As I write in my new book, The Price of Justice: A True Story of Greed and Corruption, the attempt to hold Blankenship to account began in 1998 when the Massey chairman drove a small coalmine in southwestern Virginia into bankruptcy. A newly-acquired Massey subsidiary had a long-term contract to buy all the smaller company’s coal. The agreed upon price was far higher than Blankenship liked to pay and at the end of 1997, when it was almost impossible to find new buyers, the Massey CEO invented excuses why he could no longer purchase the coal. Blankenship taunted mine owner Hugh Caperton that if he sued Massey, Blankenship’s high-priced attorneys would destroy Caperton’s pathetic attempt at legal justice.
Blankenship made the most provocative and outrageously lucrative business moves, and then let his lawyers clean up the mess, figuring whatever legal fees and settlements he had to pay was the cost of doing business.
Caperton was in some respects a desperate man with little to lose. He found two Pittsburgh lawyers, Dave Fawcett and Bruce Stanley, to take his case on a contingency basis. They were a Mutt and Jeff of a legal team, Fawcett a lean, tall, impeccably dressed third generation Pittsburgh lawyer, and Stanley, a short, rumpled poor boy from the hills of southern West Virginia. Fawcett handled the first trial on his own, a narrow contract dispute in a Virginia court in which the jury awarded the bankrupt mine $6 million, the maximum amount.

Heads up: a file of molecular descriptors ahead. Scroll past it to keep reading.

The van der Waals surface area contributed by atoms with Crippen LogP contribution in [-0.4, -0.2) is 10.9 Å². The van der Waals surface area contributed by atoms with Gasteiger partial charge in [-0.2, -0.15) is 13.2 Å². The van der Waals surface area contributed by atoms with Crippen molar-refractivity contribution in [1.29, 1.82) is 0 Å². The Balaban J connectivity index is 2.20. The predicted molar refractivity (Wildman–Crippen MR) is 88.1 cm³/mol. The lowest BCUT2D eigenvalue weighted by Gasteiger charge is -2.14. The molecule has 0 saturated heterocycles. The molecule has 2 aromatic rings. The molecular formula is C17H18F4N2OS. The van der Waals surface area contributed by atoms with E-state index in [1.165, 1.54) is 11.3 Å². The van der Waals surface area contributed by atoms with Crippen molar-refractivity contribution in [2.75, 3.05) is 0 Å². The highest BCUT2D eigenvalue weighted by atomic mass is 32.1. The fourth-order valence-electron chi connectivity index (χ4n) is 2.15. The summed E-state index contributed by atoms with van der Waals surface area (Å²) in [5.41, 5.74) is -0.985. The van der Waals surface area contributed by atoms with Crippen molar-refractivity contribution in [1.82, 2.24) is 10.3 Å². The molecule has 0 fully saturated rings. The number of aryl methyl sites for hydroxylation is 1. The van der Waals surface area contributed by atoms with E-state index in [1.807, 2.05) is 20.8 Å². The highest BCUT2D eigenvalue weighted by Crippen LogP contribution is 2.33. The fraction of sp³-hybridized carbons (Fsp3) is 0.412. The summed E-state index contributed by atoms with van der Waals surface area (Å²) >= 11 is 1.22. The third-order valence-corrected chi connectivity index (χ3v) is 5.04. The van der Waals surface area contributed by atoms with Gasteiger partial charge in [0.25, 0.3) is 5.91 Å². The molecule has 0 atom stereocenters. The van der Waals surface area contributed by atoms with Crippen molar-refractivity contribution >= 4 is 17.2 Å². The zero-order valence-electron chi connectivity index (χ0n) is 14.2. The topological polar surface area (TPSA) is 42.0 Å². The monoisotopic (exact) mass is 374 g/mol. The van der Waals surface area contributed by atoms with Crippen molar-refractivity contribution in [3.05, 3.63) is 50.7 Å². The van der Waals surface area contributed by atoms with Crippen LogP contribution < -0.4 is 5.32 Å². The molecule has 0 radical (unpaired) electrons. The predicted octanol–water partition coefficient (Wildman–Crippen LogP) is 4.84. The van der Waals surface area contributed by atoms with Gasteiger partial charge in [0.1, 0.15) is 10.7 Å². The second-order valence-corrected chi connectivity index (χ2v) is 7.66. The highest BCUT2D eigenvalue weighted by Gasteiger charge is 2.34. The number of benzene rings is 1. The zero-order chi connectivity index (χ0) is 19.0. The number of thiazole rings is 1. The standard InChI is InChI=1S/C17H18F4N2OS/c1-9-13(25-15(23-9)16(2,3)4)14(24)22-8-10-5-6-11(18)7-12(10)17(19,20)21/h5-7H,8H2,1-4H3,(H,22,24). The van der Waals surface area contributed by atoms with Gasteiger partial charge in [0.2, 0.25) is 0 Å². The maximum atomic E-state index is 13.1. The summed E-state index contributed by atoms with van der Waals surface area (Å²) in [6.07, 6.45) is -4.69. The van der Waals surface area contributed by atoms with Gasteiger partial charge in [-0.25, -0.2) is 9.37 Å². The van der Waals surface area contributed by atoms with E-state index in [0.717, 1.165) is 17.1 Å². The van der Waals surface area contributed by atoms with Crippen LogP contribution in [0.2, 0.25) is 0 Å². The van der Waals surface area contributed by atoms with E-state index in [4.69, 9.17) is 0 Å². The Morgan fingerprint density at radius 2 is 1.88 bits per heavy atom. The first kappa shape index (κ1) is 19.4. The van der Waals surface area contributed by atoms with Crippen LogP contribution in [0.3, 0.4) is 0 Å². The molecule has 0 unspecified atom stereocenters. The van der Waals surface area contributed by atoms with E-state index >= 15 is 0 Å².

The main battle was a second, far broader trial in West Virginia in which the plaintiffs claimed that Massey had willfully tried to destroy Caperton and his mining company. This was a fraud case for both Caperton and his companies, and the damages could be far higher.
Blankenship came from as poor a family as Stanley’s, and the Massey CEO took personal umbrage at what he considered Caperton’s life of unmerited privilege and affluence. Despite the corporate bankruptcy, Caperton continued to reside in a million dollar home, to refuse to seek a job outside the coal industry, and to lead what was unquestionably an affluent lifestyle.
In the 2002 trial, the Massey lawyers portrayed Caperton as a profligate man and a serial failure, a man whose own father had suffered personal and corporate bankruptcy and who was maintaining the family tradition. These charges had nothing to do with the matters at hand, and in the end the jury found in Caperton’s favor to the tune of $50 million.
Blankenship said that he was angrier over the verdict than anything else that had happened in his years at Massey, and he set out to overturn the results. Before the Caperton appeal reached the West Virginia Supreme Court of Appeals, there was an election to the five-member panel in November 2004. Blankenship spent $3 million, likely the most money any one individual had ever spent in a judicial election, to win victory for Brent Benjamin, an unknown Republican challenger. The Massey chairman did so by paying for billboards and political commercials that accused the incumbent of freeing a rapist to work in an elementary school.